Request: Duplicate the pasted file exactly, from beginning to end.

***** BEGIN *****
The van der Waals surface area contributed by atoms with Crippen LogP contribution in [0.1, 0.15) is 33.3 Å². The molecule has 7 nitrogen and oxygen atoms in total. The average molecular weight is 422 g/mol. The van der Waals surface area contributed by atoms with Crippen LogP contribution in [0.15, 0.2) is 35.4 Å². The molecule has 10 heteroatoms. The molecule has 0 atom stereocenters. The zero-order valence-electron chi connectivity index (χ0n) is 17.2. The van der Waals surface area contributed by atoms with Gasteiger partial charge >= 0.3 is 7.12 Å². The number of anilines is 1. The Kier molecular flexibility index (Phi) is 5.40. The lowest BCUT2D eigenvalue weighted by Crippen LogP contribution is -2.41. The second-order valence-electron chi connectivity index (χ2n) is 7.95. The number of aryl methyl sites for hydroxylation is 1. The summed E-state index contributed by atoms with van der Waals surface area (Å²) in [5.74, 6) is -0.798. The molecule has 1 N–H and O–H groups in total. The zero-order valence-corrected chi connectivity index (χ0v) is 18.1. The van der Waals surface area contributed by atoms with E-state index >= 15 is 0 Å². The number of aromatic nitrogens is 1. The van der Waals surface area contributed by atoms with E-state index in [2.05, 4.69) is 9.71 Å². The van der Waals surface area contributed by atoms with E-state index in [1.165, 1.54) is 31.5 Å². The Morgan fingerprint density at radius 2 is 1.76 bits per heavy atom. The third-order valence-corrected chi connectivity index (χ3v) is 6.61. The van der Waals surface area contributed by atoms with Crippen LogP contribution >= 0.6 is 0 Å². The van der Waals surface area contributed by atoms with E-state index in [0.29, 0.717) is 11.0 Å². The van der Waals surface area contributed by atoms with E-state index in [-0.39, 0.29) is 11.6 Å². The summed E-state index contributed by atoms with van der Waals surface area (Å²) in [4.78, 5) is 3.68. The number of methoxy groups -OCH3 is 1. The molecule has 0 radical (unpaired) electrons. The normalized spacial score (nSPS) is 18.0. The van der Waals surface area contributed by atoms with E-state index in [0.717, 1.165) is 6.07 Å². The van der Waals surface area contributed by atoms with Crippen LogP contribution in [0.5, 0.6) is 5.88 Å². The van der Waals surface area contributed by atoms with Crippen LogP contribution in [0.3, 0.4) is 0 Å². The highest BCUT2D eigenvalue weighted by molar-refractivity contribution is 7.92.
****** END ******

The van der Waals surface area contributed by atoms with Crippen LogP contribution in [0.1, 0.15) is 33.3 Å². The molecule has 7 nitrogen and oxygen atoms in total. The average molecular weight is 422 g/mol. The van der Waals surface area contributed by atoms with Crippen LogP contribution in [0.15, 0.2) is 35.4 Å². The molecule has 10 heteroatoms. The molecule has 0 atom stereocenters. The zero-order valence-electron chi connectivity index (χ0n) is 17.2. The van der Waals surface area contributed by atoms with Gasteiger partial charge >= 0.3 is 7.12 Å². The number of anilines is 1. The Kier molecular flexibility index (Phi) is 5.40. The lowest BCUT2D eigenvalue weighted by Crippen LogP contribution is -2.41. The second-order valence-electron chi connectivity index (χ2n) is 7.95. The number of aryl methyl sites for hydroxylation is 1. The summed E-state index contributed by atoms with van der Waals surface area (Å²) in [5.74, 6) is -0.798. The molecule has 1 N–H and O–H groups in total. The zero-order valence-corrected chi connectivity index (χ0v) is 18.1. The van der Waals surface area contributed by atoms with E-state index >= 15 is 0 Å². The number of aromatic nitrogens is 1. The van der Waals surface area contributed by atoms with E-state index in [2.05, 4.69) is 9.71 Å². The van der Waals surface area contributed by atoms with E-state index in [1.165, 1.54) is 31.5 Å². The Morgan fingerprint density at radius 2 is 1.76 bits per heavy atom. The third-order valence-corrected chi connectivity index (χ3v) is 6.61. The van der Waals surface area contributed by atoms with Crippen LogP contribution >= 0.6 is 0 Å². The van der Waals surface area contributed by atoms with E-state index in [0.29, 0.717) is 11.0 Å². The van der Waals surface area contributed by atoms with E-state index in [-0.39, 0.29) is 11.6 Å². The summed E-state index contributed by atoms with van der Waals surface area (Å²) in [4.78, 5) is 3.68. The number of methoxy groups -OCH3 is 1. The molecule has 0 radical (unpaired) electrons. The normalized spacial score (nSPS) is 18.0. The van der Waals surface area contributed by atoms with E-state index in [0.717, 1.165) is 6.07 Å². The van der Waals surface area contributed by atoms with Crippen LogP contribution in [0.5, 0.6) is 5.88 Å². The van der Waals surface area contributed by atoms with Crippen LogP contribution in [0.3, 0.4) is 0 Å². The highest BCUT2D eigenvalue weighted by molar-refractivity contribution is 7.92.